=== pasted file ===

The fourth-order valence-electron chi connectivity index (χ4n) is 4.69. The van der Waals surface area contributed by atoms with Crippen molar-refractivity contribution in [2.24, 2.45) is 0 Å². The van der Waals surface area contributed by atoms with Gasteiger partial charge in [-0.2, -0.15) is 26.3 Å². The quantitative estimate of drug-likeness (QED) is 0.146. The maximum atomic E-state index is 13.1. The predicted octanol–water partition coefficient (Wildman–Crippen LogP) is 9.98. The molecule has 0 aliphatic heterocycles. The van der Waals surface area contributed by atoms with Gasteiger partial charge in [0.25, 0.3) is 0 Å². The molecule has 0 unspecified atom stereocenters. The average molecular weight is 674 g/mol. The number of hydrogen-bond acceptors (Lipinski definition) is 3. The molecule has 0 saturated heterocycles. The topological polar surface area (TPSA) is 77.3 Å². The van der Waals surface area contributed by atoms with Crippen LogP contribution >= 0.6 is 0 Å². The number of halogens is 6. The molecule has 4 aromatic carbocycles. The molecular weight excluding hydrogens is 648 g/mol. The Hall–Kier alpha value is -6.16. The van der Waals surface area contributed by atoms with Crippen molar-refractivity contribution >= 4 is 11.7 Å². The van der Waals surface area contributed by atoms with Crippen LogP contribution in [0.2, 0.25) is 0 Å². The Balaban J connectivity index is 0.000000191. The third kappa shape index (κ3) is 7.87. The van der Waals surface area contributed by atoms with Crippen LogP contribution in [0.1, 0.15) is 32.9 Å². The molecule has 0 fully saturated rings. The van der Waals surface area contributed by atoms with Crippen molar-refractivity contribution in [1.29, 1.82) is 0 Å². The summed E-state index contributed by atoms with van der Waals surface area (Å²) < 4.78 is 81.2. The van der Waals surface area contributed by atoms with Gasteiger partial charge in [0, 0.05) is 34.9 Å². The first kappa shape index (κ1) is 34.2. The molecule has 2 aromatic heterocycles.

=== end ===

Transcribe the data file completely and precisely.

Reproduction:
The fourth-order valence-electron chi connectivity index (χ4n) is 4.69. The van der Waals surface area contributed by atoms with Crippen molar-refractivity contribution in [2.24, 2.45) is 0 Å². The van der Waals surface area contributed by atoms with Gasteiger partial charge in [-0.2, -0.15) is 26.3 Å². The quantitative estimate of drug-likeness (QED) is 0.146. The maximum atomic E-state index is 13.1. The predicted octanol–water partition coefficient (Wildman–Crippen LogP) is 9.98. The molecule has 0 aliphatic heterocycles. The van der Waals surface area contributed by atoms with Gasteiger partial charge in [0.25, 0.3) is 0 Å². The molecule has 0 unspecified atom stereocenters. The average molecular weight is 674 g/mol. The number of hydrogen-bond acceptors (Lipinski definition) is 3. The molecule has 0 saturated heterocycles. The topological polar surface area (TPSA) is 77.3 Å². The van der Waals surface area contributed by atoms with Crippen LogP contribution >= 0.6 is 0 Å². The number of halogens is 6. The molecule has 4 aromatic carbocycles. The molecular weight excluding hydrogens is 648 g/mol. The Hall–Kier alpha value is -6.16. The van der Waals surface area contributed by atoms with Crippen molar-refractivity contribution >= 4 is 11.7 Å². The van der Waals surface area contributed by atoms with Crippen LogP contribution in [0.2, 0.25) is 0 Å². The Balaban J connectivity index is 0.000000191. The third kappa shape index (κ3) is 7.87. The van der Waals surface area contributed by atoms with Crippen LogP contribution in [0.1, 0.15) is 32.9 Å². The molecule has 0 fully saturated rings. The van der Waals surface area contributed by atoms with Crippen molar-refractivity contribution in [1.29, 1.82) is 0 Å². The summed E-state index contributed by atoms with van der Waals surface area (Å²) < 4.78 is 81.2. The van der Waals surface area contributed by atoms with Gasteiger partial charge in [0, 0.05) is 34.9 Å². The first kappa shape index (κ1) is 34.2. The molecule has 2 aromatic heterocycles.